If you check out our weekly Cromford Market Index today, which takes into account our entire Phoenix Metro area, you’ll see that we have fallen just below 110. A rating of 90-110 is a balanced market.
The question now is where we’ll go from here? Can this be a sustained slower growth market, or a quick touch and go back to a rabid seller’s market as we did 30 months ago? It’s also very possible that we continue slowing into a full-fledged buyer’s market. This is a possible scenario, although there are some indications that the slowing is slowing. Either way, the rate of downward pricing will still be felt for a while, especially in the trailing sales price numbers.
Good news continues for prospective Scottsdale and Phoenix renters who haven’t gotten much of a break over the last few years. The long-term rental supply is growing… QUICKLY! There are over 2,900 active rental listings (on our local MLS). This is an 18% increase in just one month, up from 2,463 rental listings last month.
This means that renters will have more choice with less competitive bidding. And if you’re looking for single family detached (SFD) homes to rent, those numbers are increasing the fastest. 2,088 of the 2900 total rentals listed, per the Cromford Report, are in the SFD category.
And what about rental pricing? Pricing is on the downward slide as well. The average rental asking price in the MLS is down to $1.57 per square foot (PSF), compared with $1.63 PSF last month and $1.94 one year ago.
It’s really important to get the word out to folks about the changing rental market. Many may believe that the market is what it was 6 months ago. Not so. This is a radical change occurring as we speak .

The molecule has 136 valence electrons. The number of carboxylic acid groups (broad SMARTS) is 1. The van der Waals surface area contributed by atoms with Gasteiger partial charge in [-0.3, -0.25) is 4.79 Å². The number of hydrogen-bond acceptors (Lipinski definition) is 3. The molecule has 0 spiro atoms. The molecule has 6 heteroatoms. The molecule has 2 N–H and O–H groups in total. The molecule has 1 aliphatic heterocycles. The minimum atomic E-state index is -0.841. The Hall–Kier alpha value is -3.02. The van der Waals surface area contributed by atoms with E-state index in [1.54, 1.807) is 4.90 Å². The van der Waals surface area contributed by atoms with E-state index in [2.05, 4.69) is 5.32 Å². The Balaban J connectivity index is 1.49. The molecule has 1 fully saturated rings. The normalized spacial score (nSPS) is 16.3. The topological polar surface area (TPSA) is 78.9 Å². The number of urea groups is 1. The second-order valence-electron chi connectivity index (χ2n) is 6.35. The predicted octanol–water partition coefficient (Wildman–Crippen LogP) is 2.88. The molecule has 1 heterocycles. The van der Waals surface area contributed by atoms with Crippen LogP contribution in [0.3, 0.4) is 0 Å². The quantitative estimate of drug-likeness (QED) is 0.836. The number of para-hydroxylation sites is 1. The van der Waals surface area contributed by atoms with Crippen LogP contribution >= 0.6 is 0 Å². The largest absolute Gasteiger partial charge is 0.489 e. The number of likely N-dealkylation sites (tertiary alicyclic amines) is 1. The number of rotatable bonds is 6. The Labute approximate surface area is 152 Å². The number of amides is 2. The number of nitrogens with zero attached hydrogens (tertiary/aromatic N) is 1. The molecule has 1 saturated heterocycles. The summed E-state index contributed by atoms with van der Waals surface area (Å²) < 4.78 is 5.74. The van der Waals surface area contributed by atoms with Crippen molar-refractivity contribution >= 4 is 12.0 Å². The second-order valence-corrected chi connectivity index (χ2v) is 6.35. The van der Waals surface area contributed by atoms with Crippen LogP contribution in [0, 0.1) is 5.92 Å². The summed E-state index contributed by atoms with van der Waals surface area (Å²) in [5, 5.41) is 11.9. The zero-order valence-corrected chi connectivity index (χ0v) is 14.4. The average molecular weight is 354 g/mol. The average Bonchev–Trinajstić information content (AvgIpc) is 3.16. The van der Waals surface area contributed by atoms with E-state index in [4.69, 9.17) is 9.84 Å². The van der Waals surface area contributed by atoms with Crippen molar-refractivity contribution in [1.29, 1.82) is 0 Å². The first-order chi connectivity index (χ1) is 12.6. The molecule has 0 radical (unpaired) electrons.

Terrific communities encompass the 85259 Zip Code. If we were speaking geographically abou tit we would say that it’s located in the East Central part of Scottsdale. Some folks may wonder then, why we include the 85259-zip code in North Scottsdale? The same folks rightly ask the question about 85254, 85258, and 85260 as well? After all, if you look at the long (32 miles) city of Scottsdale, you’d see it to be more central or South Central than north.
It was not too long in Scottsdale’s past (1960’s) that if you lived around Shea Blvd, that was considered “nose-bleed” country. Even McCormick Ranch (85258) was considered pretty far north from Old Town.
So the answer seems to be that for many of us who have been here for awhile, these zip code communities were a part of North Scottsdale.
85259 Zip Code contains numerous upscale communities, such as Stonegate, The Ancala Country Club, portions of Scottsdale Ranch, Scottsdale Mountain, Cactus Gates, Rancho Trinidad, Hidden Hills, and Bella Montagna.
Mountain and City light views, terrific convenience to recreation, shopping, golf, and health facilities abound. In fact, some folks refer to the Shea Blvd N/S dividing line as the “Medical Mile” with Honor hospital and the Mayo clinic plus hundreds of all types of medical offices within a few miles.